Top tips for beginner runners
TOP TIPS FOR BEGINNER RUNNERS
No one’s really a beginner runner. We all know how to do it because most of us started running soon after we learned how to walk. That said, if you haven’t done it for a while, there are still a few tips you should keep in mind that will help you get the most out of your running session.
GET KITTED OUT
You don’t have to break the bank on the latest trainers to start running; just make sure your footwear gives you plenty of support. Wear what’s comfortable, but splashing out on some cool leggings, shorts and a top is great for morale and can get you in the mood to run.
JOIN A GYM
Jogging for beginners is all about starting out gently. Joining a gym means you can set your own pace by starting to run on the indoor treadmill. This is a great way to start conditioning your muscles and begin to build up your stamina.
However, many people make the mistake of ditching the weights in favour of miles on the treadmill. While the added mileage might be beneficial for increasing endurance, it might actually lead to extra injuries. The pounding from running puts an immense strain on the body. If the muscles aren’t prepared to handle the load, stress gets absorbed elsewhere including bones and connective tissue. Over time, overuse injuries including shin splints, stress fractures, and “runner’s knee”. Ensure you incorporate strength training, squats & lunges into your routine. A strong upper body is essential to maintaining a good arm movement pattern whilst running.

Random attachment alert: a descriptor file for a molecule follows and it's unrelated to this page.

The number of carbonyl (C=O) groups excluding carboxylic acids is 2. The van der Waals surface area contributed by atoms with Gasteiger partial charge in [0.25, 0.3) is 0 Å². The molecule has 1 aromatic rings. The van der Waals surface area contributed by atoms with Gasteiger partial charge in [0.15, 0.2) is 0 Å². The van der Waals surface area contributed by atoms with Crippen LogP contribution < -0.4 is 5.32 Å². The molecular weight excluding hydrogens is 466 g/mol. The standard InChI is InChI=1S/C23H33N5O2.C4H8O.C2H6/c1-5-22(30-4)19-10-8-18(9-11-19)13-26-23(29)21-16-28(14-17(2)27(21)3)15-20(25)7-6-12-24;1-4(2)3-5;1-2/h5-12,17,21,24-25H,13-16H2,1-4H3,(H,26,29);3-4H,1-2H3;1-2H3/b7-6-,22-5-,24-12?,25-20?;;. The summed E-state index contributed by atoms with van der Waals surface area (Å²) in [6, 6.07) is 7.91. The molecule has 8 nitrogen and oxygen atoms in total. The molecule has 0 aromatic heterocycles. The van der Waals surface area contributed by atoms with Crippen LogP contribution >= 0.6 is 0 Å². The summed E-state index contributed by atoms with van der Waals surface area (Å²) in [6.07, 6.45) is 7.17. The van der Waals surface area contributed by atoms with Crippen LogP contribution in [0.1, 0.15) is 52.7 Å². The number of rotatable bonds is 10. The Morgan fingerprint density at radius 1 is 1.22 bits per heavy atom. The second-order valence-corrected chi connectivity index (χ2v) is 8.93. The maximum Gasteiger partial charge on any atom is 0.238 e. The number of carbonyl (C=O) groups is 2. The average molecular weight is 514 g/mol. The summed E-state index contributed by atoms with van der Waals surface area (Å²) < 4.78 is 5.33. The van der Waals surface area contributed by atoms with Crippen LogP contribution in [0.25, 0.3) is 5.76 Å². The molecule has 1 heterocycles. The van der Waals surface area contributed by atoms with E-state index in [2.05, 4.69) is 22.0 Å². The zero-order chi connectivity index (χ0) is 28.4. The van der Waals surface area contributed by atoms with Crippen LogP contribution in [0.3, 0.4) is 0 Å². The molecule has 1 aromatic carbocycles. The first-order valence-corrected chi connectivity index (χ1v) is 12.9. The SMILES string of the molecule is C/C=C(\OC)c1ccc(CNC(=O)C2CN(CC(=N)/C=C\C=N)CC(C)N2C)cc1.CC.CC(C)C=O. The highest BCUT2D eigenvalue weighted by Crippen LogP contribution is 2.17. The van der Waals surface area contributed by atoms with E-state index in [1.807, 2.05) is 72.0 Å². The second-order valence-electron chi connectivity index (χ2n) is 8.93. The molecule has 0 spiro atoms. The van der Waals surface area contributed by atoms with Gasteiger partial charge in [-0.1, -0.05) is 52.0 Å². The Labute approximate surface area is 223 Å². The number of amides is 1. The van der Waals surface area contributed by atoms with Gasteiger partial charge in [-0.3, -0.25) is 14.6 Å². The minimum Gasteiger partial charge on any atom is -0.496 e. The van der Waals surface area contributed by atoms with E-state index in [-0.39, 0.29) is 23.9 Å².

Before you start running, eat some light, high energy food like a piece of fruit, a smoothie or an energy bar, but never try to run on a full stomach, unless it’s to catch the bus home! Replenish your spent energy after running by eating some protein and carbohydrates, such as scrambled eggs, a lean meat sandwich, yoghurt, granola or berries. Also, top up on fluids!
The London marathon can wait for now; just take it easy at first. Remember, slow and steady wins the race. That said, it’s important to set some goals, such as running a specific distance on the treadmill, aiming for a higher average pace. Set realistic targets so you can measure your results week by week. After a month, compare your beginner cardio readings to see how far you’ve come!
GET THE HABIT
Staying motivated is the key and once running becomes a habit – typically, after a few weeks – it really does get easier. Before you know it, you’ll feel full of energy and the running habit will be part of your daily or regular routine. Finding a running buddy is a great way of staving off boredom as your distances increase and because you can chat as you run, those miles will slip past unnoticed.
It’s important not to get too attached to the treadmill. Once you start to feel more at ease running, try some outdoor runs in the morning, or at weekends. Now’s the time to consider entering a 5k or 10k, half marathon, or even a marathon – just give yourself plenty of time to train properly.